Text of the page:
The revolution will not be televised!

Gil Scott-Heron was born on April Fools Day 1949 the son of a Jamaican professional soccer player – the first black player to play for Celtic. The Revolution Will Not Be Televised is possibly the most powerful threat of black power against the white American people ever to be released. This is an un-American broadcast.

In the late 1960’s & early 1970’s Gil Scott-Heron became known as much for his African American militant activism as he did a spoken word performer. With hindsight, his most controversial and successful anti white American power onslaught came in the 1974 song – The Revolution Will Not Be Televised. On the one hand it’s hard to believe this wasn’t a massive hit for Heron, the voice of a new hardcore black generation. A generation who had seen the Civil Right Movement come and go with the assassinations of Malcolm X and Martin Luther King. On the other hand, this is such a scathing attack on white America, and above all, a warning, no that’s not strong enough, a threat to all those whiteys out there –

You will not be able to stay home, brother.
You will not be able to plug in, turn on and cop out.
You will not be able to lose yourself on skag and skip,
Skip out for beer during commercials,
Because, the revolution will not be televised.

The Revolution Will Not Be Televised was released one year before Heron’s first hit single, Johannesburg. But it stands the test of time and still sounds as fresh and funky today as it must have sounded then.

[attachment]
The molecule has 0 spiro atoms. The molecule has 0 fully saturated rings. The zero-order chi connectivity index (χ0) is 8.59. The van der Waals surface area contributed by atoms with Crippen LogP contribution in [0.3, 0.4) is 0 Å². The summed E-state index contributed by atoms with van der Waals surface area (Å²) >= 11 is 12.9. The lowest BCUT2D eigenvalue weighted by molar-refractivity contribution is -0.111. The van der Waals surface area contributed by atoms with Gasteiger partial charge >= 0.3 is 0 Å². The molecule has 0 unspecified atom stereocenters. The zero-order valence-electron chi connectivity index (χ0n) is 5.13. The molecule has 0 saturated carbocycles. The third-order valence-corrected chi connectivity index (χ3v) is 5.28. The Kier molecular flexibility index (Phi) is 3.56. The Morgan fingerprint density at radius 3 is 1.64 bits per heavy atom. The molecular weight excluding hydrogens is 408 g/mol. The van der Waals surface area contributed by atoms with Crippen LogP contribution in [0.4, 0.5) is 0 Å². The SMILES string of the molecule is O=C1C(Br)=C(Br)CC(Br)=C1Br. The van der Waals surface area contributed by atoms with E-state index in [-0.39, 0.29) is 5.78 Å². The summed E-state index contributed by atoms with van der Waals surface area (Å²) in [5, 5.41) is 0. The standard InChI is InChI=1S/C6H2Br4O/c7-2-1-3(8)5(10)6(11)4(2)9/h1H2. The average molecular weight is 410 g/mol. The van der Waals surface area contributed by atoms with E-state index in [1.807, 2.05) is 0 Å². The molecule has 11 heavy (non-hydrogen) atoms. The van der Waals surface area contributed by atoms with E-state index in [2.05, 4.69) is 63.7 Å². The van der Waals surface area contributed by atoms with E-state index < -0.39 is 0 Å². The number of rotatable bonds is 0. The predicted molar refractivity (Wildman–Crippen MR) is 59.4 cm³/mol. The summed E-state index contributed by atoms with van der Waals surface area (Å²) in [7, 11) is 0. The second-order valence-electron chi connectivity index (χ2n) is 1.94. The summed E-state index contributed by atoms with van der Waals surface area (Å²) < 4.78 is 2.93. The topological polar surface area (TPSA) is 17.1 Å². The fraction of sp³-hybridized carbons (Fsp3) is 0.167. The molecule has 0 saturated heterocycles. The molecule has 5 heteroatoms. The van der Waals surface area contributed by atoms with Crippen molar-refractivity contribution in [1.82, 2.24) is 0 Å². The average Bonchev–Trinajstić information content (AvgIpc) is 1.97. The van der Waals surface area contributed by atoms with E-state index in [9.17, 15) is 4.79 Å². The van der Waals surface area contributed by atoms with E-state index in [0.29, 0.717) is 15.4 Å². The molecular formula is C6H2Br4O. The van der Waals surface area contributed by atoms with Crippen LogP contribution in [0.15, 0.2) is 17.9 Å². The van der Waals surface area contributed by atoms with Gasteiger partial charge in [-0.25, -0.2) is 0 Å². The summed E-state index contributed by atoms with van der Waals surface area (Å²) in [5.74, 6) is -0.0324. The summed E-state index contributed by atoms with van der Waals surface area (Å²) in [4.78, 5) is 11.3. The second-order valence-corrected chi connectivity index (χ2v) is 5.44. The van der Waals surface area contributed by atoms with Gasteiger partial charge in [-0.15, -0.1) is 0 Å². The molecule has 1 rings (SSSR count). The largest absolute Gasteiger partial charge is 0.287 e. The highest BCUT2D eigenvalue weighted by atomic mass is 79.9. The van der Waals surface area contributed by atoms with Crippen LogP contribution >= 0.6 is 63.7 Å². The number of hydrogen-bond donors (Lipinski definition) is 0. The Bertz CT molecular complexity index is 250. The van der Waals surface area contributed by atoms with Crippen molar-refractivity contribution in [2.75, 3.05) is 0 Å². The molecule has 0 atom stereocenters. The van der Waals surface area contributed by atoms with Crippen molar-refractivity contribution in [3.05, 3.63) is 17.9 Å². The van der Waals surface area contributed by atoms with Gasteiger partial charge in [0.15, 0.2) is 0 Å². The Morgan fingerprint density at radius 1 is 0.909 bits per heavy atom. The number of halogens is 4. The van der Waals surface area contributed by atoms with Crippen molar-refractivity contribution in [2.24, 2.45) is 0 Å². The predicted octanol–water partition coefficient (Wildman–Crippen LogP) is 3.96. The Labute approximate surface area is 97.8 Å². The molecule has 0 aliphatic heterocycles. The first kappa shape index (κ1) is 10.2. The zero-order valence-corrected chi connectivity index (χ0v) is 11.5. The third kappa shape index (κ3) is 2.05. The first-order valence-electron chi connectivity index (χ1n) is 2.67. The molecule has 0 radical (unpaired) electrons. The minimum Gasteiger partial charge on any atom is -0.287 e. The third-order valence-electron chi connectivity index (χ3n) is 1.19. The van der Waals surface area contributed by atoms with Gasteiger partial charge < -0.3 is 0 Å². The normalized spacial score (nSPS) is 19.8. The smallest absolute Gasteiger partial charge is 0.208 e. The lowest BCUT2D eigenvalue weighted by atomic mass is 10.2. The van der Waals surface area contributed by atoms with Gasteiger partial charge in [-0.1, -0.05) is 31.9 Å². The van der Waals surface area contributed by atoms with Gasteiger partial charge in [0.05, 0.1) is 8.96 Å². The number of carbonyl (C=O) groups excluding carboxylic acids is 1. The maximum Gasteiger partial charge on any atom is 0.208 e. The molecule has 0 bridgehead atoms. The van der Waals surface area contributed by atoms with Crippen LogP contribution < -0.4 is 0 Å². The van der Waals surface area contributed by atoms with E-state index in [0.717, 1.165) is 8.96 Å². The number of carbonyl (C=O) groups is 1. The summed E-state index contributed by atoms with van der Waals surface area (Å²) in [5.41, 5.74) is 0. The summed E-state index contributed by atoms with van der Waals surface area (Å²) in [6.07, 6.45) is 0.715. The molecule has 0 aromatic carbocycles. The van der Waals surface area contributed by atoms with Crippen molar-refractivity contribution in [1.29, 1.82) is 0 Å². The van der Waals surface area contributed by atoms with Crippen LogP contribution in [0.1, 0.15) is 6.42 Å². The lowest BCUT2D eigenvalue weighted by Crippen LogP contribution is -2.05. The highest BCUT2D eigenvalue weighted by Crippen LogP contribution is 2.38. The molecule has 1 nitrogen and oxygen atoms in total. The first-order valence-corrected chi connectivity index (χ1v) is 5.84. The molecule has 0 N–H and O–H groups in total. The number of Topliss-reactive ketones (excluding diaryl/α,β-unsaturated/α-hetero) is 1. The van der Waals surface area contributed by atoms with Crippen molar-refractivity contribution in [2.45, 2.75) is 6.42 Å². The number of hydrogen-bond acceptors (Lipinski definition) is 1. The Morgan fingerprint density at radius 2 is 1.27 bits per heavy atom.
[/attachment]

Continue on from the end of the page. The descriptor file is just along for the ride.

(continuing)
A funky bass line pulls the song along with a beautiful reedy flute leading with a floating freeform style. Heron’s vocal was more tuned than his earlier spoken word releases, but still spoken as opposed to singing. Where Heron’s vocal style must be seen as one of the protagonists and forefathers of rap music; the heavy plodding, seedy funk groove is lightened only by the jazzy flute, floating round the room, above the origins of a deeper jazz funk.

The music is as powerful, aggressive and confrontational as Heron’s vocal delivery; and by the time Revolution was released there was a profound shift in the struggle for equality as the fight for civil rights gave way to the demand for Black Power with organisations such as the Black Panthers. The Civil Rights Movement had lost its focus, being ripped apart by differing interest groups and by and large ignored by an American Government and the American people themselves.

Heron went on to record many albums and tours to this day. The Bottle, Johannesburg, and Whitey On The Moon are all great tracks, but for me, Revolution just takes Heron’s qualities to another level.
The revolution will not be televised, will not be televised,
will not be televised, will not be televised.
The revolution will be no re-run brothers;
The revolution will be live!